All that we experience is subject for prayer.  In her study on Daniel, Beth Moore notes that Paul encourages us to pray and give thanks “in every situation” (Philippians 4:6).  We’re compartmentalizers some times.  We think, this I can handle, but this I can’t so I’ll pray about it  This I can think through, but this I’m lost on so I’ll pray about it.  This is too small to pray about, but this is big enough to mention in the Sunday School prayer time. This the doctor will answer, but this I’m going to have to leave to God.

There’s not some stuff that fits into a God category and other stuff that doesn’t.  In the sorting bins of our needs, emotions, and thoughts, there’s just one basket and it’s got a big fat label on it marked “God’s.”  Praise God that He is responsive, loving, gracious, and accessible.

Chapter Outlines:

Chapter 13: A Fatherly Voice

  • God has a personal message for us and we cannot assume that He has the same plan for others that He has for us.  Obviously, on basic doctrinal issues, on the matters of sin that His Word clearly addresses, the standard is consistent.  But, on questions of personal choices–who to marry, where to work, whether to work or stay home, and more, we must remember that we “run the risk of becoming legalistic and placing other believers in bondage” if we believe what God has told us applies to everyone (p. 153).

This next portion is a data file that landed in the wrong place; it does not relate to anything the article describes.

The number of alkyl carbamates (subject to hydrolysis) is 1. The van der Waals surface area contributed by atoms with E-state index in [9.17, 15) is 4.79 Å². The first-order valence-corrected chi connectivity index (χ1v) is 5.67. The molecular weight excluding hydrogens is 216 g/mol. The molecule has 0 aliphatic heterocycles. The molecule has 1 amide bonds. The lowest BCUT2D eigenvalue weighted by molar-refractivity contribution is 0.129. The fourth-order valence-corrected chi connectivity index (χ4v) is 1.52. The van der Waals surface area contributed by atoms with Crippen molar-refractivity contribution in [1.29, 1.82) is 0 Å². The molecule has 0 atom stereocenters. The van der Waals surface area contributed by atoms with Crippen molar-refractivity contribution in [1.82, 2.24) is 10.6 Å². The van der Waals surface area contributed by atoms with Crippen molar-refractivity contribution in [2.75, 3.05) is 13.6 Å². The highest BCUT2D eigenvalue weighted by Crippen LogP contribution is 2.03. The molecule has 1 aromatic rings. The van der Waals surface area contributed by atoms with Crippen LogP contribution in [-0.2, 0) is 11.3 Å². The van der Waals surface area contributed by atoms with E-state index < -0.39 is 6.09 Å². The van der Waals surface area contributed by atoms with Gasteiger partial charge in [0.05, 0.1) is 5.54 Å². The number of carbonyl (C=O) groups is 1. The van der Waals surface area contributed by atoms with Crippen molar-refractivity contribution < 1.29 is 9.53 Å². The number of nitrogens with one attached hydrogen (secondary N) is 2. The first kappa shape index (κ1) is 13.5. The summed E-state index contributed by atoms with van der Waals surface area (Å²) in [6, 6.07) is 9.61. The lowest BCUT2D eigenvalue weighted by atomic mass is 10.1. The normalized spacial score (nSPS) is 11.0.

• God’s voice may be convicting, but it is not condemning.  He doesn’t harp on your sins of the past.  “He desires to bring healing and restoration by forgiving my sin and throwing it into the sea of forgetfulness” (p. 155).

Chapter 14: A Challenging Voice

  • God isn’t always talking about how to make us feel comfortable.  In fact, He’s pretty frequently asking us to step out of comfort and into faith.
  • The quote from Oswald Chambers on p. 163 is pretty challenging: “Have you ever heard the Master say something very difficult for you? If you haven’t, I question whether you have ever heard Him say anything at all.”
  • We may feel ill-equipped for the task God has called us to, but “it is through your inability that He reveals His power” (p. 164).

Your Thoughts:

  • What were your favorite, quotes, passages or Scriptures from these two chapters?
  • Have you ever made a choice that you knew was God’s will for you, but also knew it wasn’t God’s will for everyone?
  • Do you ever struggle with feelings of condemnation versus conviction?  Is it easy for you to accept Christ’s forgiveness and move on or are you sometimes trapped by guilt?
  • When has God called you out of comfortable and into faith?  What has God taught you in those situations where He asked you to do something that was beyond your natural ability, experience, training, gifting, etc.?

Heather King is a wife, mom, Bible Study teacher, writer for and worship leader.  Most importantly, she is a Christ follower with a desire to help others apply the Bible to everyday life with all its mess, noise, and busyness.  To read more devotionals by Heather King, click here.